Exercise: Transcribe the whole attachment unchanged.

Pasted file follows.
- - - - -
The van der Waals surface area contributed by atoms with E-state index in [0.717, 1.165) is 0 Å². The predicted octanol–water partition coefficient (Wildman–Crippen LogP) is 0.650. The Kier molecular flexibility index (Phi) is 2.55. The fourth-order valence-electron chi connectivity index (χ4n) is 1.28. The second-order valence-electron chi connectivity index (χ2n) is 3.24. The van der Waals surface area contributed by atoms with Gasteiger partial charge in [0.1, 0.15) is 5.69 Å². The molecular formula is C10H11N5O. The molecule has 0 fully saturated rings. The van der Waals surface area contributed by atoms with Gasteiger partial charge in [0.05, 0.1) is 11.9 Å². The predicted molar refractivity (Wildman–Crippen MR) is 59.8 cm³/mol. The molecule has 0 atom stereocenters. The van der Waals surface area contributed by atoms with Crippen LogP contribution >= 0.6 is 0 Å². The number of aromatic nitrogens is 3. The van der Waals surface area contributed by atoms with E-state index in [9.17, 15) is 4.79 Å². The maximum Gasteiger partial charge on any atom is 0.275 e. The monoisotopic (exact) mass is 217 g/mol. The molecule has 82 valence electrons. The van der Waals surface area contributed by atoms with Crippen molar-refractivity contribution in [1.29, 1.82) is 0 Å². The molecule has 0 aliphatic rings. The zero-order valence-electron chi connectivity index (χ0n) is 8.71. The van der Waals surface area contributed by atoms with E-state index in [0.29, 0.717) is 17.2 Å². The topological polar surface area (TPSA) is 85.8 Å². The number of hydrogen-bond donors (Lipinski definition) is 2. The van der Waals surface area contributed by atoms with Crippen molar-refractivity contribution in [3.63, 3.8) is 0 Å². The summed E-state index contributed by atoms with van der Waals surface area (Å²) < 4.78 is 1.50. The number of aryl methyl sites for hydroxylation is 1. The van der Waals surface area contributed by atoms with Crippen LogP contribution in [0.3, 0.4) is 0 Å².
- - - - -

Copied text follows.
The van der Waals surface area contributed by atoms with E-state index in [0.717, 1.165) is 0 Å². The predicted octanol–water partition coefficient (Wildman–Crippen LogP) is 0.650. The Kier molecular flexibility index (Phi) is 2.55. The fourth-order valence-electron chi connectivity index (χ4n) is 1.28. The second-order valence-electron chi connectivity index (χ2n) is 3.24. The van der Waals surface area contributed by atoms with Gasteiger partial charge in [0.1, 0.15) is 5.69 Å². The molecular formula is C10H11N5O. The molecule has 0 fully saturated rings. The van der Waals surface area contributed by atoms with Gasteiger partial charge in [0.05, 0.1) is 11.9 Å². The predicted molar refractivity (Wildman–Crippen MR) is 59.8 cm³/mol. The molecule has 0 atom stereocenters. The van der Waals surface area contributed by atoms with Crippen LogP contribution >= 0.6 is 0 Å². The number of aromatic nitrogens is 3. The van der Waals surface area contributed by atoms with E-state index in [9.17, 15) is 4.79 Å². The maximum Gasteiger partial charge on any atom is 0.275 e. The monoisotopic (exact) mass is 217 g/mol. The molecule has 82 valence electrons. The van der Waals surface area contributed by atoms with Crippen molar-refractivity contribution in [1.29, 1.82) is 0 Å². The molecule has 0 aliphatic rings. The zero-order valence-electron chi connectivity index (χ0n) is 8.71. The van der Waals surface area contributed by atoms with E-state index in [0.29, 0.717) is 17.2 Å². The topological polar surface area (TPSA) is 85.8 Å². The number of hydrogen-bond donors (Lipinski definition) is 2. The van der Waals surface area contributed by atoms with Crippen molar-refractivity contribution in [3.63, 3.8) is 0 Å². The summed E-state index contributed by atoms with van der Waals surface area (Å²) < 4.78 is 1.50. The number of aryl methyl sites for hydroxylation is 1. The van der Waals surface area contributed by atoms with Crippen LogP contribution in [0.3, 0.4) is 0 Å².